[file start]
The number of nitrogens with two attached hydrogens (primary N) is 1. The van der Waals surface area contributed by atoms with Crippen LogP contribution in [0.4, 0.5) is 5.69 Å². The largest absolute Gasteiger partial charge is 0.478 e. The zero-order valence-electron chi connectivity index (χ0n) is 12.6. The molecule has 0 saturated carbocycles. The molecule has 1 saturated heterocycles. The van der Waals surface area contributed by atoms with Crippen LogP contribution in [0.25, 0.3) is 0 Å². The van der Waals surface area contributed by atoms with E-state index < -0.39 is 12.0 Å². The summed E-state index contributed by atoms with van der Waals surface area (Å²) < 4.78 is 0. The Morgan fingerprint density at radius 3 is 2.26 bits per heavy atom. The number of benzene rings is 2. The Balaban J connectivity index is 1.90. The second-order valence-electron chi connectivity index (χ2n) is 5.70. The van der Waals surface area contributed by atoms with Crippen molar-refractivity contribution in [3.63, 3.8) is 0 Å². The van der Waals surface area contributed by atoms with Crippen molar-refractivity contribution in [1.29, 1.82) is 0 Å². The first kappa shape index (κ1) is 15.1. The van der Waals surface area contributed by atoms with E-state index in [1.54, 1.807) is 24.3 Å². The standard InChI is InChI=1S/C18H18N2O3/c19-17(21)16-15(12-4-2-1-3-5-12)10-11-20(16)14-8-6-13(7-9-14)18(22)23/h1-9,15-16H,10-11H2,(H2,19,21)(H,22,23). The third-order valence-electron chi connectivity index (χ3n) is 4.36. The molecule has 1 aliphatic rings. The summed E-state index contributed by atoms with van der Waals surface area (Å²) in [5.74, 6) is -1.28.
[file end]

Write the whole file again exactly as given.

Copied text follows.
The number of nitrogens with two attached hydrogens (primary N) is 1. The van der Waals surface area contributed by atoms with Crippen LogP contribution in [0.4, 0.5) is 5.69 Å². The largest absolute Gasteiger partial charge is 0.478 e. The zero-order valence-electron chi connectivity index (χ0n) is 12.6. The molecule has 0 saturated carbocycles. The molecule has 1 saturated heterocycles. The van der Waals surface area contributed by atoms with Crippen LogP contribution in [0.25, 0.3) is 0 Å². The van der Waals surface area contributed by atoms with E-state index < -0.39 is 12.0 Å². The summed E-state index contributed by atoms with van der Waals surface area (Å²) < 4.78 is 0. The Morgan fingerprint density at radius 3 is 2.26 bits per heavy atom. The number of benzene rings is 2. The Balaban J connectivity index is 1.90. The second-order valence-electron chi connectivity index (χ2n) is 5.70. The van der Waals surface area contributed by atoms with Crippen molar-refractivity contribution in [3.63, 3.8) is 0 Å². The van der Waals surface area contributed by atoms with Crippen molar-refractivity contribution in [1.29, 1.82) is 0 Å². The first kappa shape index (κ1) is 15.1. The van der Waals surface area contributed by atoms with E-state index in [1.54, 1.807) is 24.3 Å². The standard InChI is InChI=1S/C18H18N2O3/c19-17(21)16-15(12-4-2-1-3-5-12)10-11-20(16)14-8-6-13(7-9-14)18(22)23/h1-9,15-16H,10-11H2,(H2,19,21)(H,22,23). The third-order valence-electron chi connectivity index (χ3n) is 4.36. The molecule has 1 aliphatic rings. The summed E-state index contributed by atoms with van der Waals surface area (Å²) in [5.74, 6) is -1.28.